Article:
8.2.2. Data structure of skill array

Observe the following two skills:

const char rest[] PROGMEM = {
1, 0, 0,
-30,-80,-45, 0, -3, -3, 3, 3, 60, 60,-60,-60,-45,-45, 45, 45,};
const char cr[] PROGMEM = {
26, 0, -5,
35, 37,-46,-53,-23,-32, -3, 12,
40, 28,-42,-59,-24,-28, -4, 12,
...
33, 39,-47,-51,-22,-32, -3, 11,
};

They are formatted as:

A posture has only one frame, and a gait has more than one frames.

8.2.3. Suffix for indicating Instinct and Newbility

You must upload WriteConst.ino to have the skills written to EEPROM for the first time. The following information will be used:

const char* skillNameWithType[] =
{"crI", "stairN", "pu1I", "pu2I", "restI", "zeroN",};
const char* progmemPointer[] =
{cr, stair, pu1, pu2, rest, zero, };

Notice the suffix I or N in the skill name strings. They tell the program where to store skill data and when to assign their addresses.

Later, if the uploaded sketch is main sketch Nybble.ino, and if you are using NyBoard that has an I2C EEPROM, the program will only need the pointer to Newbility list

const char* progmemPointer[] = {stair, zero};

to extract the full knowledge of pre-defined skills.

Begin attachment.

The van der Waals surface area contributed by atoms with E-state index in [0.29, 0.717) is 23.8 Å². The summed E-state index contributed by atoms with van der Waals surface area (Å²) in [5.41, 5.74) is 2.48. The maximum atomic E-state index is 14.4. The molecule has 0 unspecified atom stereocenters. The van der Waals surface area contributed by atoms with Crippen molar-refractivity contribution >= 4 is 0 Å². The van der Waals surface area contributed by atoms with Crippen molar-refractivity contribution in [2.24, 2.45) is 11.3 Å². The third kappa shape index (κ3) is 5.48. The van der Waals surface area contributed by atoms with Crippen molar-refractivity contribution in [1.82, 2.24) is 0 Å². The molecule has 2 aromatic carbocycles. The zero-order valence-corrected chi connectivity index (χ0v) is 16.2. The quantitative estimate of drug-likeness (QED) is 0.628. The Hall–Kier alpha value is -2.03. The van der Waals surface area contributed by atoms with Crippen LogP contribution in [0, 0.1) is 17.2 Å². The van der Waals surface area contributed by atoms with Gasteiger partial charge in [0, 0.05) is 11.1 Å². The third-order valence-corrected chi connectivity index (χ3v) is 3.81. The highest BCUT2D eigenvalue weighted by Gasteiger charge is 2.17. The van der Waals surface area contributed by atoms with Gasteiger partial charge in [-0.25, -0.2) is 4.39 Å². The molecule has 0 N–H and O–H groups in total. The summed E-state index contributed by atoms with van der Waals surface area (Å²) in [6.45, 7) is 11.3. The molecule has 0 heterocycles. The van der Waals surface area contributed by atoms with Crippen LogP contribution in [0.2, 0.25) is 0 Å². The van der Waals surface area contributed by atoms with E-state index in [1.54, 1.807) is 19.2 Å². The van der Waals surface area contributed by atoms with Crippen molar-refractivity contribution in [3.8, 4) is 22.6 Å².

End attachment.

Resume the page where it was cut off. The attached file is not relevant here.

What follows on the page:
8.3. Define new skills and behaviors

8.3.1 Modify the existing skill template

There’s already a skill called “zeroN” in Instinct.h. It’s a posture at zero state waiting for your new definition.

You can first use command mIndex Offset to move individual joint to your target position, then replace the joint angles (bold fonts) in array at once:

const char zero[] PROGMEM = {
1, 0, 0,
0, 0, 0, 0, 0, 0, 0, 0, 0, 0, 0, 0, 0, 0, 0, 0,};

Because it’s declared as a Newbility and doesn’t require writing to I2C EEPROM, you can simply upload Nybble.ino everytime you change the array (without uploading WriteInstinct.ino). You can trigger the new posture by pressing 7 on the IR remote, or type kzero in the serial monitor.

You can rename this skill, but remember to update the keymap of IR remote.

8.3.2. Explore more skills hidden in Instinct.h

There are more skills hidden in Instinct.h. They can be called from the serial monitor with token 'k' command. For example, kcd1 will move Nybble to posture "cd1", which means "check down".

You can also write short programs to perform multiple skills sequentially, like the "push up" behavior in Nybble.ino. For example, by connecting posture "cd1" and "cd2" as a looping sequence, you can make Nybble lean forward, look from left to right, then right to left.

8.3.3 Automation

So far Nybble is controlled by the infrared remote. You make decisions for Nybble's behavior.

You can connect Nybble with your computer or smartphone, and let them send out instructions automatically. Nybble will try its best to follow those instructions.

By adding some sensors (like a touch sensor), or some communication modules (like a voice control module), you can bring new perception and decision abilities to Nybble. You can accumulate those automatic behaviors and eventually make Nybble live by itself!